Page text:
The Electrical Double Layer
The electrical properties of the colloidal state of matter and other associated phenomena may be explained in terms of the existence of an electrical double layer at the interface between two phases. The concept of the electrical double layer arises from the question of the origin of the electrical charge on colloidal particles as evidenced by the electro kinetic phenomena. The charge on the colloidal particles is supposed to be derived by adsorption of ions of electrolytes from the solution, as it is found that in the absence of traces of electrolytes most lyophobic colloids are unstable. In the case of lyophilic colloids the charge is formed by the ionization of ionizable groups present in the colloidal particle. Whether the colloidal particle will adsorb positive or negative ions will depend on the nature of surface of the particles and sometimes on the concentration of the electrolytes.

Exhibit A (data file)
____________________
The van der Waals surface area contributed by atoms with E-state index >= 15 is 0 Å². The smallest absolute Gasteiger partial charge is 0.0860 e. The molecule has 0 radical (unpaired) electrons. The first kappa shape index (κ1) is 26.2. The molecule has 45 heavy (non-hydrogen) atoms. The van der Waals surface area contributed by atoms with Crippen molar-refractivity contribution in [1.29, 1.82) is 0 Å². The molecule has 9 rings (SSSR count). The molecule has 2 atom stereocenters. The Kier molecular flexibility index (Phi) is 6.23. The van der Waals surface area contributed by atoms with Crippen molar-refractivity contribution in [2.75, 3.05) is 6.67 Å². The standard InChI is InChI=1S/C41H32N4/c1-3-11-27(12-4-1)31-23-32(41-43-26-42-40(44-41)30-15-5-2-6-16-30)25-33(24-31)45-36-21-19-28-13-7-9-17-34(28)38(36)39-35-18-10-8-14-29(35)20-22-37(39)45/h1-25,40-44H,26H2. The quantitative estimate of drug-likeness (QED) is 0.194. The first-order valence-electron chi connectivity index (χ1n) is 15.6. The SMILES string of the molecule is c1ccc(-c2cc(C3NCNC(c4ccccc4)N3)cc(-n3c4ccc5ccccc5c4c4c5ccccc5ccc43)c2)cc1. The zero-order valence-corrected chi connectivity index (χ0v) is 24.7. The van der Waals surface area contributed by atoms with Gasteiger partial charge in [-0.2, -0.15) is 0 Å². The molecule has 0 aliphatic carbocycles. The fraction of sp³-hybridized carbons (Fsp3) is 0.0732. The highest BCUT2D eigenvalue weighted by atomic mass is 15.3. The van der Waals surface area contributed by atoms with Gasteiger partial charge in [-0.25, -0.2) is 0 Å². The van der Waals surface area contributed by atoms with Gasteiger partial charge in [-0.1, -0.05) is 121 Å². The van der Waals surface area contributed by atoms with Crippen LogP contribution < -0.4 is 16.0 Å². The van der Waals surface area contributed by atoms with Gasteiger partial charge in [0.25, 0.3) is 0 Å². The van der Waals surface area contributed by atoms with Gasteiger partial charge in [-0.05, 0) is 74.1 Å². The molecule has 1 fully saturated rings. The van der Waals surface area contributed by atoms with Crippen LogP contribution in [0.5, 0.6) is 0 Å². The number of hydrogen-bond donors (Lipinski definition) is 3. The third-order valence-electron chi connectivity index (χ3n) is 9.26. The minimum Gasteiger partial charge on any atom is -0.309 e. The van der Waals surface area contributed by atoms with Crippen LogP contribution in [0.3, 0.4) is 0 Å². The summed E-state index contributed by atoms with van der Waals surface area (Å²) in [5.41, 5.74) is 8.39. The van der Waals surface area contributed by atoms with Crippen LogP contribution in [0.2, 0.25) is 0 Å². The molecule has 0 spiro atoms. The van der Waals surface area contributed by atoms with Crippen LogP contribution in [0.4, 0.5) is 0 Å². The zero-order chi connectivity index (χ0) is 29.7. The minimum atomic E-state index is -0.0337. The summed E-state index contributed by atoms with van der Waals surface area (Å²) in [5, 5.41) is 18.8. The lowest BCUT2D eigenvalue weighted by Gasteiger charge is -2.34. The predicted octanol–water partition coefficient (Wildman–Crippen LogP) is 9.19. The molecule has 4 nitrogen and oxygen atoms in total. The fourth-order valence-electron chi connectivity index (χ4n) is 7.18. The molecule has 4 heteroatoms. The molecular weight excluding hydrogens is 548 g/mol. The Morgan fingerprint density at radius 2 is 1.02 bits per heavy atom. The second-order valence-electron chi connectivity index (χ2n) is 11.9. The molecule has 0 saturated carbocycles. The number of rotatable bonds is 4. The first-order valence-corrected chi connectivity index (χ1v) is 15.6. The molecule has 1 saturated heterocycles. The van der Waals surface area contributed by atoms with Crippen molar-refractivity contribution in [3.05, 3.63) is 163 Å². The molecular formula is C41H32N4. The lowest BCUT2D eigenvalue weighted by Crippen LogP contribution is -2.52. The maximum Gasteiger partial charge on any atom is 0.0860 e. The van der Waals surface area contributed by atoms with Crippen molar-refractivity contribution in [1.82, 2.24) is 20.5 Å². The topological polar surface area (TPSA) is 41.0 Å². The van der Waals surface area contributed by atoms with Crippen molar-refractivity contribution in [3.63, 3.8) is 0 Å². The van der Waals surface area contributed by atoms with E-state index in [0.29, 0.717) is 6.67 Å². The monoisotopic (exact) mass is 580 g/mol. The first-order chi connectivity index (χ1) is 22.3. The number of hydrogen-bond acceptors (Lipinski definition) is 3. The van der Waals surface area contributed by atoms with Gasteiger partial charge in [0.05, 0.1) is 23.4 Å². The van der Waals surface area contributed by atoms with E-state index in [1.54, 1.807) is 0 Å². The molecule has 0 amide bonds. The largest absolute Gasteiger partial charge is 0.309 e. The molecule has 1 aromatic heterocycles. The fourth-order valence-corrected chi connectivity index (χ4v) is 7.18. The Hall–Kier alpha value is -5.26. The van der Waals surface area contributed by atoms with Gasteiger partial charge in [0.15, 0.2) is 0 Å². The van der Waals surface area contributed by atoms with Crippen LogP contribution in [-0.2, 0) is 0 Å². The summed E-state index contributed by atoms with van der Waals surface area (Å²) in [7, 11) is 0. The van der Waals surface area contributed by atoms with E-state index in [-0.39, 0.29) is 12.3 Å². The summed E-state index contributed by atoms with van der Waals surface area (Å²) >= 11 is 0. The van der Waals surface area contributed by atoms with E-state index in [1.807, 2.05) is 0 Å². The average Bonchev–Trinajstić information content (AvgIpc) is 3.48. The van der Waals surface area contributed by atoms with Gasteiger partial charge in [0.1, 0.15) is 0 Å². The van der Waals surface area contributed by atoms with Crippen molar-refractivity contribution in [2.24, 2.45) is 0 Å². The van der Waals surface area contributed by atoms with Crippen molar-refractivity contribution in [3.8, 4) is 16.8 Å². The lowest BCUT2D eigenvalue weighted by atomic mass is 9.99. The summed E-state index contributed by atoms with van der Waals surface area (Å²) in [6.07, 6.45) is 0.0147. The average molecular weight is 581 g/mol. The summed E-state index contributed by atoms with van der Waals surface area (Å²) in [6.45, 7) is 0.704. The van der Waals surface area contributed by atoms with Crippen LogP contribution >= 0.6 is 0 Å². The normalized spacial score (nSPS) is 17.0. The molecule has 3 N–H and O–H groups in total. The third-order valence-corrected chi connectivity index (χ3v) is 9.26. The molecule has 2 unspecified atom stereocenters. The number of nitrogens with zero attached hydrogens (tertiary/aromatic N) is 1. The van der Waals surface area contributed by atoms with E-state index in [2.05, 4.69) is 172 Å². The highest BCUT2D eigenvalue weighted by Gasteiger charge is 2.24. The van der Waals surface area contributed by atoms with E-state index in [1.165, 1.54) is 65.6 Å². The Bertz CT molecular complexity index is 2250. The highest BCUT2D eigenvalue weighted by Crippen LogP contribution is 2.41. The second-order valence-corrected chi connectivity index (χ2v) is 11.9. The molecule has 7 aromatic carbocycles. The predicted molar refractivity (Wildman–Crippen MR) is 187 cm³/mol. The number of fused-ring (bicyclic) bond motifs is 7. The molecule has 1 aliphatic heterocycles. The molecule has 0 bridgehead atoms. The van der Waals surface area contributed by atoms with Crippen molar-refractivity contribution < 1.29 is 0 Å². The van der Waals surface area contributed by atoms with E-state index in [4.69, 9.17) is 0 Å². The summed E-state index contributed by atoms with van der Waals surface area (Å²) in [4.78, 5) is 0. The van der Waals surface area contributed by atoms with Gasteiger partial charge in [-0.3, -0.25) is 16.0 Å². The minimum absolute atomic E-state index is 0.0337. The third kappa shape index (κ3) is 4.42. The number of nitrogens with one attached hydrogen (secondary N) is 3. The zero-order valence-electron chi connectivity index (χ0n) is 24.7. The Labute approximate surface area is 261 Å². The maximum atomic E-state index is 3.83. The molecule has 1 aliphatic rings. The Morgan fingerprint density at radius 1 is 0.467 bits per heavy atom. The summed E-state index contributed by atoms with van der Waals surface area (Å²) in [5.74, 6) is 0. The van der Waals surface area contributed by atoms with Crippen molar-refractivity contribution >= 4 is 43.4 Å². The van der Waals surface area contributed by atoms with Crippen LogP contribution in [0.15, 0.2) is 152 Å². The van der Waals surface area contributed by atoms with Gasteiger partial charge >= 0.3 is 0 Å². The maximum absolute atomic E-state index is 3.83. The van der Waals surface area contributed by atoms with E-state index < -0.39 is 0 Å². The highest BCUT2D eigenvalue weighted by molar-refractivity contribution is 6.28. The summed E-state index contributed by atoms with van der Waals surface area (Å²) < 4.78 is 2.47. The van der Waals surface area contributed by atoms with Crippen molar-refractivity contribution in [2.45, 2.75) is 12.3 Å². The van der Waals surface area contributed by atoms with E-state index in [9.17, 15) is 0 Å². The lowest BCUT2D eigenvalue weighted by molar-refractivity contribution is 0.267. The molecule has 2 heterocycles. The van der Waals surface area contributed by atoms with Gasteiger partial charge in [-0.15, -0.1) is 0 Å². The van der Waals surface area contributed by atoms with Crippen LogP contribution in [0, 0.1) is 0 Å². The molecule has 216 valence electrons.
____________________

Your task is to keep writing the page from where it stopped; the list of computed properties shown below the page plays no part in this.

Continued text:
Let us consider a colloidal particle carrying a positive charge. A layer of positive ions from the electrolyte will be strongly adsorbed on the surface. As the surface as a whole is electrically neutral there will be present in the vicinity of the surface negative charges (counter ions or gegen ions) as shown in Figure. The concentration of the negative charges gradually decreases as the distance from the surface increases. The layer of positive charges on the particle and the negative charges in the suspension medium constitute what is known as an electrical double layer.
The potential difference between the surface layer and the solution is known as electrokinetic potential or zeta potential (Figure 1). The magnitude of this potential depends not only on the nature and extent of adsorption but also on the distance from the surface of the particle. The zeta potential may be modified by changing the nature and concentration of the electrolyte as shown in Figure 2. The thermodynamic potential represents the total potential of the solid phase and the liquid phase.